Axa Wealth global high-income manager Andrew Wilmont has been adding to European high yield and reducing US high yield in the £59.7m Axa global high-income fund.
Speaking at the Cofunds investment forum in Hertfordshire last week, Wilmont said he has reduced the fund’s US high-yield exposure from 81.5 per cent at the end of August to 81 per cent at the end of September and raised European high-yield exposure from 13.5 to 15 per cent.
He said: “On average, the premium, the spread differential between European and US high-yield bonds, should be at 1 per cent.
“Over the last couple of months, European high yield has got cheaper and we have reduced our underweight. The premium in September was 2 per cent.”
Wilmont said he expects the high-yield default rate to creep up from between 1.5 and 2 per cent to between 2.5 and 3 per cent next year.
He said: “It could be a difficult macro environment in 2012 and it could be that companies get too optimistic and overexpand and default.”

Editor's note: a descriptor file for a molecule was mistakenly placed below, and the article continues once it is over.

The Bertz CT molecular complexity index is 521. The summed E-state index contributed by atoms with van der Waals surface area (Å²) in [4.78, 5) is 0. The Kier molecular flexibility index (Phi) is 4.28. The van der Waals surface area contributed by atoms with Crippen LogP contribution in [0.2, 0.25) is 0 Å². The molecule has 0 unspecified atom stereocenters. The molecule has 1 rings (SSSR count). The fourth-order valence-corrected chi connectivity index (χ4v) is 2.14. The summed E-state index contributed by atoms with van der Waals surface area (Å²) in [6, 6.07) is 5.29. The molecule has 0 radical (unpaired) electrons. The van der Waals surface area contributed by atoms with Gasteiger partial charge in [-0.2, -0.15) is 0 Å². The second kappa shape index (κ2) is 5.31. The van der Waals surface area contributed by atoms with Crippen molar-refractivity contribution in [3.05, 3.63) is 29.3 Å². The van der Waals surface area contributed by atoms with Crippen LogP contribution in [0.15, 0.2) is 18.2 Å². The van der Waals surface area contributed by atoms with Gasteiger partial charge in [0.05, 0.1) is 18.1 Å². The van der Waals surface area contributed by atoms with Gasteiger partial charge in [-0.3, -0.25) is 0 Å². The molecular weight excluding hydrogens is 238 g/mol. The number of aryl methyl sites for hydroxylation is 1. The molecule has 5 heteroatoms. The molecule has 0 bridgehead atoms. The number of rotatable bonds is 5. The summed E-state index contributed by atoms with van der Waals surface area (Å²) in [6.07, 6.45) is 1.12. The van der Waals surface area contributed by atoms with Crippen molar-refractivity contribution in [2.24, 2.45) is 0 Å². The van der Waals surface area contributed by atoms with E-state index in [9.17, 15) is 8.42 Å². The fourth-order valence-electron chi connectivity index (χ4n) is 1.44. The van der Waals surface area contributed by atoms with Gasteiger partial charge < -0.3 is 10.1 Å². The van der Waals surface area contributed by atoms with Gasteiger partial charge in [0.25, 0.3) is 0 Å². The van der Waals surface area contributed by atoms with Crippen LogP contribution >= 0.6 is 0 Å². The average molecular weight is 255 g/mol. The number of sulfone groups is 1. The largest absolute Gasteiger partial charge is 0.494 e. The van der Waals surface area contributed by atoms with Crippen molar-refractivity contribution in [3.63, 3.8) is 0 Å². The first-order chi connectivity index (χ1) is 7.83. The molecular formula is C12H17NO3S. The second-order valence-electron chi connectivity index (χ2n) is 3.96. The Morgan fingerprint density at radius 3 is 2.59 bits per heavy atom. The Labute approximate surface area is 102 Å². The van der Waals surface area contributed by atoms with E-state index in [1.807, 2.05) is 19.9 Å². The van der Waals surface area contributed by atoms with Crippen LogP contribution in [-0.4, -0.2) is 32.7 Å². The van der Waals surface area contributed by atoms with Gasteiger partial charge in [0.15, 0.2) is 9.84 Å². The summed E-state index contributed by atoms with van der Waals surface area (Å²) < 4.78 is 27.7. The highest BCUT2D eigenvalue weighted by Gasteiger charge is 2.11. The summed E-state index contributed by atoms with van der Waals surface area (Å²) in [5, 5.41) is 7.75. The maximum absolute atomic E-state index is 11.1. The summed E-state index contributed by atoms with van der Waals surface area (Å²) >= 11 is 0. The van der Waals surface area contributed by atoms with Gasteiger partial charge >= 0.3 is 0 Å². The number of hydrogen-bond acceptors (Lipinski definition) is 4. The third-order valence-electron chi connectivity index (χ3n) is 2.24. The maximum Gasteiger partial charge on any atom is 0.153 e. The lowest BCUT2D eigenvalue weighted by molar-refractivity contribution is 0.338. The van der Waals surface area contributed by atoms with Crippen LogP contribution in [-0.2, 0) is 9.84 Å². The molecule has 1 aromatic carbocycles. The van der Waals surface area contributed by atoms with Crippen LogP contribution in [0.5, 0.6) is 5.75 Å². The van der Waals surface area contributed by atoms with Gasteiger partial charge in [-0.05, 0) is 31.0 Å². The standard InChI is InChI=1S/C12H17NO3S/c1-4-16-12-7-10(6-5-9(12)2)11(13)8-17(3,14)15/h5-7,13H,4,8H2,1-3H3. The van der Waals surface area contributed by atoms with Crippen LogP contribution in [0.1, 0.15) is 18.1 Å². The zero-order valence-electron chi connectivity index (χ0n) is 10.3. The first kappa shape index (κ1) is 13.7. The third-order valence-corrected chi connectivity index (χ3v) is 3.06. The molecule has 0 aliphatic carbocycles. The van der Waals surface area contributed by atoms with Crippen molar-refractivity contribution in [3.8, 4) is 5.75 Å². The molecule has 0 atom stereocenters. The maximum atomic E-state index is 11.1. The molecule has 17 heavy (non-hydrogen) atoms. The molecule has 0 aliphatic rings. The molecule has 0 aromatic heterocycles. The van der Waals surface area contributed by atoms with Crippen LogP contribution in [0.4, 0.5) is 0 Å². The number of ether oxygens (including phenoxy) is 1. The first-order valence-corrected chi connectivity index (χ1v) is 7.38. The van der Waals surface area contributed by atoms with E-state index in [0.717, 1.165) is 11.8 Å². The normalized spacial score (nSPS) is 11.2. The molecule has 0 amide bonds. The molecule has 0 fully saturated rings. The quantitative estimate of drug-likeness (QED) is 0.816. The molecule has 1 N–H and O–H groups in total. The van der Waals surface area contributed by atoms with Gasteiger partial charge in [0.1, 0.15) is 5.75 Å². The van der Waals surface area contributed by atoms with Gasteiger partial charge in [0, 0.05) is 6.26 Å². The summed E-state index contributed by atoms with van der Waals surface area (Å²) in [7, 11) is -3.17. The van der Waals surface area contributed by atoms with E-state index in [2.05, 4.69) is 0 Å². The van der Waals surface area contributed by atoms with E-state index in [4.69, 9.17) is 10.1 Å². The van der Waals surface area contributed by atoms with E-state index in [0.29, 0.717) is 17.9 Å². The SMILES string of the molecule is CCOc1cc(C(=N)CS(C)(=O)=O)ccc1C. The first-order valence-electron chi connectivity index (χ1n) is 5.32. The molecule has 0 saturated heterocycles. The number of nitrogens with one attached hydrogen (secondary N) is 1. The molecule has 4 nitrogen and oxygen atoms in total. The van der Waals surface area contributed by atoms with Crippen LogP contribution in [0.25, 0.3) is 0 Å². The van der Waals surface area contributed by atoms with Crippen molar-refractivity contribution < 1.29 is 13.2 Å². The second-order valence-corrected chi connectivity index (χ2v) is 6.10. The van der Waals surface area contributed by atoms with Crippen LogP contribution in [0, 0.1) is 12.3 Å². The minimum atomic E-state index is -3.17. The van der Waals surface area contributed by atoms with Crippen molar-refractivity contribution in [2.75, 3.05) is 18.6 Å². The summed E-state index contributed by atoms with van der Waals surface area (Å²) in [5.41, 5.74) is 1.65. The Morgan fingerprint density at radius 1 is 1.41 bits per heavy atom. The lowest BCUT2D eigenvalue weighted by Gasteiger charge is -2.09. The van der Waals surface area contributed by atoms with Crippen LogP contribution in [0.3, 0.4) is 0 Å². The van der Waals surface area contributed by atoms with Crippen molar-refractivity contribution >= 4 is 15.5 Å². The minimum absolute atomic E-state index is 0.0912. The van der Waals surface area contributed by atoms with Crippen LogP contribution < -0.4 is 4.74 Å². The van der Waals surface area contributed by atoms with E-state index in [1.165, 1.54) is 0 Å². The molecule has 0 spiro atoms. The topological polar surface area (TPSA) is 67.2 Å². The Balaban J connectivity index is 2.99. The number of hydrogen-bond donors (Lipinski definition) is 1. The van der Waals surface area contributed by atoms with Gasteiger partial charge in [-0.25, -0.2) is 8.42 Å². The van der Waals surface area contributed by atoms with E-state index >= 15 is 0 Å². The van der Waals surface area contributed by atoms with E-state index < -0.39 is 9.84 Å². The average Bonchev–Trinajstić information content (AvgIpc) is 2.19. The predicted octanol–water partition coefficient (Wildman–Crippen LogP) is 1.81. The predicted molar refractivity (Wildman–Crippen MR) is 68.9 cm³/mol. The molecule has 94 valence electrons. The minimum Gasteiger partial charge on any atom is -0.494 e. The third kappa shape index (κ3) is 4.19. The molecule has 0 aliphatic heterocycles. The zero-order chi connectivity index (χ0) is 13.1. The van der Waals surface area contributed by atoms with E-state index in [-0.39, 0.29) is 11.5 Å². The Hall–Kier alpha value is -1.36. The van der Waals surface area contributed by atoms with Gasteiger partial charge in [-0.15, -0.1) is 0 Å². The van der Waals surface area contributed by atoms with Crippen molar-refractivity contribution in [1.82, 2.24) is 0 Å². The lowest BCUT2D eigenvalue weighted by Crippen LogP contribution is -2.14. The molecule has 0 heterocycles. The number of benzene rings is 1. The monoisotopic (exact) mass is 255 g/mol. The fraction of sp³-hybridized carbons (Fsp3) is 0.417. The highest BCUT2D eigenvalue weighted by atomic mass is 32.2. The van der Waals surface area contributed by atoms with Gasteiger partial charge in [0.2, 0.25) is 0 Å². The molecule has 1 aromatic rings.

Bestinvest senior investment adviser Adrian Lowcock says: “European high-yield bonds are pricing in a more negative scenario than the US and Europe is also a narrower market and more illiquid.
“This means that when risk aversion is high, as it is at the moment, the prices fall and yields come out, so the European market tends to be more volatile than the US.”
Dennehy Weller & Co managing director Brian Dennehy says: “European high yield is cheap relative to US high yield but that is not a reason to buy. The problem remains for retail investors that high yield is highly correlated with the stockmarket. Investors in European high yield are hostages to the fortunes of the eurozone.”